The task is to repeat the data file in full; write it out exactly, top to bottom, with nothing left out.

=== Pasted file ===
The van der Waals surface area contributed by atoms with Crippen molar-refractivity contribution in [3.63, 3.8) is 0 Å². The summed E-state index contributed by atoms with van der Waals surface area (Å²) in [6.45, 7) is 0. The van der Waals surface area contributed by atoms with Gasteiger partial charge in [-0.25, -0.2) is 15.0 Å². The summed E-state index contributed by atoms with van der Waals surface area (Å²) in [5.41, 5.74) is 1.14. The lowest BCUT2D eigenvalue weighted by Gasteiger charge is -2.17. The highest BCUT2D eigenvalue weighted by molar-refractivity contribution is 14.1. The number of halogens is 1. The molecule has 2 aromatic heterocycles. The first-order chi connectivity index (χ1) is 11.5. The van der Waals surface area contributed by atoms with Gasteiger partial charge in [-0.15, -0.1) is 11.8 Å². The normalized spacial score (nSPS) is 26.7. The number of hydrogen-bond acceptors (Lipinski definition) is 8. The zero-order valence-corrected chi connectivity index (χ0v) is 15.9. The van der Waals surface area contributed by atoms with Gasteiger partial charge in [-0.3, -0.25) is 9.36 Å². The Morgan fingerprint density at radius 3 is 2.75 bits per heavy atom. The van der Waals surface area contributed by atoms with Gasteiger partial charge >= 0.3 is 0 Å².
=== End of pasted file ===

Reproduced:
The van der Waals surface area contributed by atoms with Crippen molar-refractivity contribution in [3.63, 3.8) is 0 Å². The summed E-state index contributed by atoms with van der Waals surface area (Å²) in [6.45, 7) is 0. The van der Waals surface area contributed by atoms with Gasteiger partial charge in [-0.25, -0.2) is 15.0 Å². The summed E-state index contributed by atoms with van der Waals surface area (Å²) in [5.41, 5.74) is 1.14. The lowest BCUT2D eigenvalue weighted by Gasteiger charge is -2.17. The highest BCUT2D eigenvalue weighted by molar-refractivity contribution is 14.1. The number of halogens is 1. The molecule has 2 aromatic heterocycles. The first-order chi connectivity index (χ1) is 11.5. The van der Waals surface area contributed by atoms with Gasteiger partial charge in [-0.15, -0.1) is 11.8 Å². The normalized spacial score (nSPS) is 26.7. The number of hydrogen-bond acceptors (Lipinski definition) is 8. The zero-order valence-corrected chi connectivity index (χ0v) is 15.9. The van der Waals surface area contributed by atoms with Gasteiger partial charge in [-0.3, -0.25) is 9.36 Å². The Morgan fingerprint density at radius 3 is 2.75 bits per heavy atom. The van der Waals surface area contributed by atoms with Gasteiger partial charge >= 0.3 is 0 Å².